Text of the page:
Mumburger

  • Drama
  • by Sarah Kosar
  • Directed by Tommo Fowler
  • Cast: Rosie Wyatt, Andrew Frame
  • Old Red Lion, London
  • Until 22nd July 2017
  • Review by Aleksandra Sakowska
  • 1 July 2017
Mumburger
3.0Reviewer's Rating

Bereavement as a topic of a play is always challenging and Sarah Kosar’s surreal take on this perhaps most profound experience in everyone’s life is only a partial success. Mumburger tries to distance the pain that comes with losing someone we love through psychedelic visions, wackiness and poetry recitals. I found myself unable to connect with Kosar’s characters and felt confused by overcomplicated narrative strategies used by Tommo Fowler who directed the show.

We meet Dad and Daughter in a grey austere living room as they come to terms with losing their wife and mother. Dad is disoriented and Daughter is frenetic, she wants to do everything and do it now and he wants to sleep. A series of conversations ensues showing that they experience bereavement in different ways. In a somewhat supernatural twist they get closer when a bag of burgers arrives on their doorstep. They are vegan, burgers are made of mum (hence the title of the play), and most probably sent by her as a beyond-the-grave prank. Dad and Daughter are not surprised: mum was capable of the most outrageous jokes and a bit of an oddball. Daughter almost immediately is transfixed by her mum’s last wish, namely devouring her body as a form of closeness and ‘digestive memorial’.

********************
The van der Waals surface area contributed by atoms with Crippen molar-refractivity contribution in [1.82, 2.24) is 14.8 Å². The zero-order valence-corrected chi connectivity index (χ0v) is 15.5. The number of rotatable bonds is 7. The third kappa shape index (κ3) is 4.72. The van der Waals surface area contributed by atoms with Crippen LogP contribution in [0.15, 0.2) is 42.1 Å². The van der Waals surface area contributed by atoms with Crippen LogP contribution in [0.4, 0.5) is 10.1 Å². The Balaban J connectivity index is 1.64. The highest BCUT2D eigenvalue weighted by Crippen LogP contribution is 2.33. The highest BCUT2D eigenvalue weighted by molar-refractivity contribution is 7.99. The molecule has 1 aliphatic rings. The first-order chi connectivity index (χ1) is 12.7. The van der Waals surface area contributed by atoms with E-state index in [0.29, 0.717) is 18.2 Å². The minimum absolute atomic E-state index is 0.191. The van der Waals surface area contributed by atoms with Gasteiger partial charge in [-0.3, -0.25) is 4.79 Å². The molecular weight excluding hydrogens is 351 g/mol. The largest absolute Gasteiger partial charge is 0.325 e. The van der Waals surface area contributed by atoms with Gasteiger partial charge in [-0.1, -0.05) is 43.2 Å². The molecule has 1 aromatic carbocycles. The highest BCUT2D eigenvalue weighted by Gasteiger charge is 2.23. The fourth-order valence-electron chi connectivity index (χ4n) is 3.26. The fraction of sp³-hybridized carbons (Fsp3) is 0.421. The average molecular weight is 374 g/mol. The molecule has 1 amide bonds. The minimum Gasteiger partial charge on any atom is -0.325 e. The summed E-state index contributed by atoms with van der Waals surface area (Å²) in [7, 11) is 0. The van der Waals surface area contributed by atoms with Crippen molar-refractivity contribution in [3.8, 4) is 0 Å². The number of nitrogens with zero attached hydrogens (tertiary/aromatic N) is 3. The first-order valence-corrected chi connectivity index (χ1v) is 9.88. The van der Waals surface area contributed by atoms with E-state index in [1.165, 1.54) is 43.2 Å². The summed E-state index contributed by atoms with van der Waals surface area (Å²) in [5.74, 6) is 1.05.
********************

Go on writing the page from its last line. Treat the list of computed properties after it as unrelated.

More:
From then on the conversations become a competition for the best way to remember mum. There is bickering and a sense of the mundane (choosing coffins and phoning relatives), but no profound engagement with grief. There are lots of words said in the play that mean little or provide a distraction. There also seems to be some needless repetition like in the lip-syncing scenes with Dad who keeps watching The Father of the Bride. In the end it is more of a coming of age play than a story about grief. In the process of arranging the funeral Daughter also plans her own independent life with her partner, Bea.

There is some understated, subtle acting by Andrew Frame as Dad. Rosie Wyatt is a very energetic, infuriating Tiffany but she slightly overacts. There is some familial onstage chemistry but the Spartan, unimaginative design lets actors down and makes the overall staging not very believable and pedestrian.

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